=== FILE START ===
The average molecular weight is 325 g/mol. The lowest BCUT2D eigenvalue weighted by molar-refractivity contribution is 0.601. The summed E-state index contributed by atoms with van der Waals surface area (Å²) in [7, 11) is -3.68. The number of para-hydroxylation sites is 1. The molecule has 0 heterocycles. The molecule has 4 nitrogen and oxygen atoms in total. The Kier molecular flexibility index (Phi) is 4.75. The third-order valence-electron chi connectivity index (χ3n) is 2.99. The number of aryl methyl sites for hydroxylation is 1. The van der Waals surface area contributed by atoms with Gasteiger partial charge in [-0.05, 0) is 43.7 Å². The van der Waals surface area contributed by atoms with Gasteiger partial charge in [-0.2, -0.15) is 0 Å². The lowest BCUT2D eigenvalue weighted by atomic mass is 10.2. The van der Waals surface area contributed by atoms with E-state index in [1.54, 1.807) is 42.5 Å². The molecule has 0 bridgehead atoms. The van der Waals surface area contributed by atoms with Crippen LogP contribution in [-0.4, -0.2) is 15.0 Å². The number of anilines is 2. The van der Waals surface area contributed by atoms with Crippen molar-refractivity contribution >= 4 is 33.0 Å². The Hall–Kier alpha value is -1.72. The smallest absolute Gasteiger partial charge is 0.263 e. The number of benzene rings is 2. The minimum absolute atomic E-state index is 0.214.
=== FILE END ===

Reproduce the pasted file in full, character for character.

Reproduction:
The average molecular weight is 325 g/mol. The lowest BCUT2D eigenvalue weighted by molar-refractivity contribution is 0.601. The summed E-state index contributed by atoms with van der Waals surface area (Å²) in [7, 11) is -3.68. The number of para-hydroxylation sites is 1. The molecule has 0 heterocycles. The molecule has 4 nitrogen and oxygen atoms in total. The Kier molecular flexibility index (Phi) is 4.75. The third-order valence-electron chi connectivity index (χ3n) is 2.99. The number of aryl methyl sites for hydroxylation is 1. The van der Waals surface area contributed by atoms with Gasteiger partial charge in [-0.05, 0) is 43.7 Å². The van der Waals surface area contributed by atoms with Gasteiger partial charge in [-0.2, -0.15) is 0 Å². The lowest BCUT2D eigenvalue weighted by atomic mass is 10.2. The van der Waals surface area contributed by atoms with E-state index in [1.54, 1.807) is 42.5 Å². The molecule has 0 bridgehead atoms. The van der Waals surface area contributed by atoms with Crippen LogP contribution in [-0.4, -0.2) is 15.0 Å². The number of anilines is 2. The van der Waals surface area contributed by atoms with Crippen molar-refractivity contribution >= 4 is 33.0 Å². The Hall–Kier alpha value is -1.72. The smallest absolute Gasteiger partial charge is 0.263 e. The number of benzene rings is 2. The minimum absolute atomic E-state index is 0.214.